In 1970 a new vicarage was built in Church Road. The old vicarage was sold, and retirement flats (Shelton Court) were built in the garden. The building was named in memory of Rev’d John Shelton, Vicar of St Michael’s for 33 years. In 1983 the vestry was enlarged, by moving the organ to its present site on the south wall of the nave, and a new room was built above.
List of Vicars
|The Rev’d Hay Macdowall Erskine||1868-1874|
|The Rev’d James Milne Hamilton||1875-1883|
|The Rev’d Edward Henry Mosse||1885-1899|
|The Rev’d Charles Dickinson||1899-1900|
|The Rev’d Douglas William Henry||1901 -1913|
|The Rev’d John Shelton||1913-1946|
|The Rev’d Frederick W Bowler||1846-1950|
|The Rev’d Michael T Meakin||1951-1968|
|The Rev’d Canon C Julian Cobern||1968-1979|
|The Rev’d Andrew E Pullin||1980-1985|
|The Rev’d Norman Jeffery||1986-2006|
|The Rev’d Graham Bradshaw||2007-2007|
|The Rev’d Christopher Beales||2008-2016|
|The Rev’d Diana Young||2017-|
Adapted from ‘ST MICHAEL’S WOBURN SANDS – The Church, the Parish and the People’ by Evelyn Wright
Friends of St Michael’s
The Friends of St Michael’s have been in existence for over 20 years. The money raised by the Friends is specifically used only, for the repairs, restoration and improvement work at St Michael’s Church. We very much appreciate and thank the regular donations that are made to Friends Charity Fund. We are a registered charity and every £1 donated under gift aid is worth £1.25 to the charity fund.
The Friends are keen to support St Michael’s in making this current delightful church into a greater functioning environment for both the congregation and community.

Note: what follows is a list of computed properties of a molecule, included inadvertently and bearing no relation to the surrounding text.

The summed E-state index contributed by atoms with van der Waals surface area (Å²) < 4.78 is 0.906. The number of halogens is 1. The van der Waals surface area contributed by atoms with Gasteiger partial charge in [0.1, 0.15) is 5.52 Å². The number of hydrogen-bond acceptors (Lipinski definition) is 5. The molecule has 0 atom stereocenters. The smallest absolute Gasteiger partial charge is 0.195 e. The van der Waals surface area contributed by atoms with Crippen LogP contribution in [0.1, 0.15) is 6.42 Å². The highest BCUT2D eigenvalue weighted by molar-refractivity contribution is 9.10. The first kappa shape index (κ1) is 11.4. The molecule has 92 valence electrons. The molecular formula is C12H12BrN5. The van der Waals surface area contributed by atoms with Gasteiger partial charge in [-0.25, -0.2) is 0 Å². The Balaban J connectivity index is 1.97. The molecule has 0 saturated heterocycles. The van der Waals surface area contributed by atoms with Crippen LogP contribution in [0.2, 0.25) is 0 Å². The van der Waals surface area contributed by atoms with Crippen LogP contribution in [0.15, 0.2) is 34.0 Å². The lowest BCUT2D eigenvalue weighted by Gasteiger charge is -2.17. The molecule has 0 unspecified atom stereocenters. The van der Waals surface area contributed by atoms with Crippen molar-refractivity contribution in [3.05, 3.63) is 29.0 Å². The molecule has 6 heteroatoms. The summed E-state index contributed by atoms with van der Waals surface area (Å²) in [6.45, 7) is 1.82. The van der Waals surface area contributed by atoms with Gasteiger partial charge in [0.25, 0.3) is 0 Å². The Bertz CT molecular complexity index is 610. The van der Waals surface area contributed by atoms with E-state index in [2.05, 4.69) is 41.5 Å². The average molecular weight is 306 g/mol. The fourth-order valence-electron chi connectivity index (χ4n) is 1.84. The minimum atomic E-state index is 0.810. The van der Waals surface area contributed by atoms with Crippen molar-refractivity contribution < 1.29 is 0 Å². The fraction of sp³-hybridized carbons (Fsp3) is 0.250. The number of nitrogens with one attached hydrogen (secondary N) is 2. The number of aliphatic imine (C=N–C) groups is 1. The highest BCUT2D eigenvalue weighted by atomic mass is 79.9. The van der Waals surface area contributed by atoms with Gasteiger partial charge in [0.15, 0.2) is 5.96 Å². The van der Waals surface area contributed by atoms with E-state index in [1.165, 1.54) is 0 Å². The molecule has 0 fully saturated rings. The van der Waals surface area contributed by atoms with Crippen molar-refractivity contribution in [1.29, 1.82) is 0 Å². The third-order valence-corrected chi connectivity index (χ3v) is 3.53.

Graham Youngman is the current chair.
To contact the Friends please use the appropriate link on the Contact Us page.
For more details see the attached brochure
Music at St Michael’s
St. Michael’s Parish Church has a well maintained and regularly played two manual pipe organ. Anne Cooke has been the full time organist since 1992.
A twenty strong adult robed choir keeps the choral tradition alive and is led by Anne. Rehearsals take place in the church each Wednesday from 7.30 – 8.30pm.
Anne is always interested to hear from anyone with a love of singing to come along for a trial period with us. No formal auditions are undertaken and you can be sure of a warm welcome.
Our church family is growing and consequently there is a wide age range enabling us to offer a variety of music styles, which is exciting. However we remain mainly traditional for most Services.
Anne Cooke – Anne60@btinternet.com
KayGee play regularly at St. Michael’s. They consist of Keith Price and Geoff Cooper on guitar and vocals.
They have released two CDs, ‘Be Still’ and ‘Echoes’, which are being sold to raise money for the new heating system recently installed in St. Michael’s and to update the existing facilities
St Michael’s Churchyard
Our churchyard is a special place. Many people come here to visit a loved one’s grave or just to enjoy the peace and quiet of this lovely nature spot. Our aim is to manage the churchyard so that it is a place of peace, dignity and respect for the departed, as well as a haven for wildlife.
Regular working parties are held throughout the year to help maintain the churchyard.
Dates will be published in Upcoming Events when known. Anyone is welcome to join us as there is no need to have any other connection to the church.
Anyone who lives within the Parish of St Michael’s is eligible to be buried in our churchyard. It is not currently possible to reserve a plot, but we intend to ensure there is enough space for future years.
All memorials in the churchyard are governed by the Diocese of St Albans Churchyard Regulations 2020. For information about what is allowed, please see the attachments at the bottom